ACTIVITIES OF DAILY LIVING (ADLs) for Adults
For adults, age, a major event (ex: a stroke, car accident, fall, injury) or a developmental disability (Cerebral Palsy, Down Syndrome, Autism Spectrum Disorder etc.) can make it more challenging to complete ADLs independently and safely. An OT can help people regain the strength, dexterity, or movement to care for themselves or teach people a new way to complete their ADLs and IADLs that is easier and safer so that people can live with the least amount of help possible.
WHAT ARE ACTIVITIES OF DAILY LIVING (ADLs)?
Activities of daily living (ADLs) are the self-care tasks we engage in every day, to care for our physical well-being. ADLs are the gateway to enjoying and participating in our everyday lives. Examples of ADLs include:
- Grooming—bathing/showering, hand washing, brushing teeth, combing hair,
- Toileting/Continence—managing bowel and bladder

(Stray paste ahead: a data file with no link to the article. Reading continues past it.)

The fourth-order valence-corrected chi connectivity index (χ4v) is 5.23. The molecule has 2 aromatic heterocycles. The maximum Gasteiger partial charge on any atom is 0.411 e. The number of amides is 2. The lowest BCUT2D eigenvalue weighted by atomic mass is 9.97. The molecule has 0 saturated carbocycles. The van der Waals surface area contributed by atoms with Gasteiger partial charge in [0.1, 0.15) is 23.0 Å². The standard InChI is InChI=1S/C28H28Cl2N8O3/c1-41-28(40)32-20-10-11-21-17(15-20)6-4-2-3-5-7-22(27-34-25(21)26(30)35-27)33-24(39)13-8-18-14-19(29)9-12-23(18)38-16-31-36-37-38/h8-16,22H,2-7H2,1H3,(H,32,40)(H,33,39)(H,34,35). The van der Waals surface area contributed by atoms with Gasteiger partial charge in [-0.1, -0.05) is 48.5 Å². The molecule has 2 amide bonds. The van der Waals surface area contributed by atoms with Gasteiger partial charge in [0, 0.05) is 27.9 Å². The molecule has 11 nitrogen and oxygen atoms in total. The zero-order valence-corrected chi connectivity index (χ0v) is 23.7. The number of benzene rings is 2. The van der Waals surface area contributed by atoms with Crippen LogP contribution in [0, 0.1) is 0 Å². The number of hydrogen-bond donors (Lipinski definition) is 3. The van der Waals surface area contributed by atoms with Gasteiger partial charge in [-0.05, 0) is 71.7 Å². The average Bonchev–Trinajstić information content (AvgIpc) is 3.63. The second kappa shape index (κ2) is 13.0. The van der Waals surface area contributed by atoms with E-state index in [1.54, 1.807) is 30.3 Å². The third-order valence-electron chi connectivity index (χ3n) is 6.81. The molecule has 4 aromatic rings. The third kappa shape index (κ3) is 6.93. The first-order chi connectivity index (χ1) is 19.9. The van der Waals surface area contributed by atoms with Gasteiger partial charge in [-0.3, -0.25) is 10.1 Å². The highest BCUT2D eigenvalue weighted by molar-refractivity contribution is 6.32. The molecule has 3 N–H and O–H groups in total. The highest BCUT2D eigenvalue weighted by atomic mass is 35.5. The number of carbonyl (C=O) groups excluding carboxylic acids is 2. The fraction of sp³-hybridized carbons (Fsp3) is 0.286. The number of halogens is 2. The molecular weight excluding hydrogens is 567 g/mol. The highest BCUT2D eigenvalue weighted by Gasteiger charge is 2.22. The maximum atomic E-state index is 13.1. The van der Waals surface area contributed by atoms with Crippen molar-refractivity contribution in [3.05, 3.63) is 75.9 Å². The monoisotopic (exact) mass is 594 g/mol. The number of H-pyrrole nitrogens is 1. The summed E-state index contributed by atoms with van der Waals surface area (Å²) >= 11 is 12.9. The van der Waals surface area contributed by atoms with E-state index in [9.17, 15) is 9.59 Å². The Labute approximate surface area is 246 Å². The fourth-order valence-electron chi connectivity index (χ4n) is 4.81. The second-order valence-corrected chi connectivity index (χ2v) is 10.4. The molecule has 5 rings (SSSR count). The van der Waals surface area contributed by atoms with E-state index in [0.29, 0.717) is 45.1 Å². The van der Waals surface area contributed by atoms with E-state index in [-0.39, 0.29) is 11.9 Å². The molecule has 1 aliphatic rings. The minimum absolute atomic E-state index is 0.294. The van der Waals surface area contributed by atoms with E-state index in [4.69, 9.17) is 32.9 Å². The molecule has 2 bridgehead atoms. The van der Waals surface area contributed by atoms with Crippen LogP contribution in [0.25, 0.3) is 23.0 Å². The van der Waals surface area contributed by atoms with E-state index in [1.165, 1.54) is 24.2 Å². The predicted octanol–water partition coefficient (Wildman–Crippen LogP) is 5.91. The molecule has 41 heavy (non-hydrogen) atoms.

- Dressing—dressing (and undressing) in clothing appropriate for the weather, managing zippers, buttons, and laces
- Eating—feeding yourself an appropriate bite size, chewing, and safely swallowing
- Functional Mobility—moving safely about your environment (walking, rolling in bed, wheelchair use and transfers)
In addition to ADLs, we also have routines around other self-care tasks that involve a higher level of thinking and complexity (multiple steps), which are known as Instrumental Activities of Daily Living (IADLs). IADLs include:
- Meal planning and preparation
- Cleaning and household chores
- Managing money — paying bills, balancing accounts.
- Shopping — getting what is needed and transporting it home.
- Managing medications—organizing and taking medications correctly
- Community Mobility — getting the important places (school, work, store) via public transportation, biking, walking, or driving.
- Caring for others — pets, children, and or older generations.
WHEN DO YOU NEED AN OT?
Occupational Therapy (OT) can help children and adults become more independent in ADLs when there is a gap in skills needed to complete these tasks. Occupational Therapy can help people of all ages and abilities break down these daily tasks and build functional skills or adapt the task itself so that people can be as independent as possible in these crucial activities we do every day.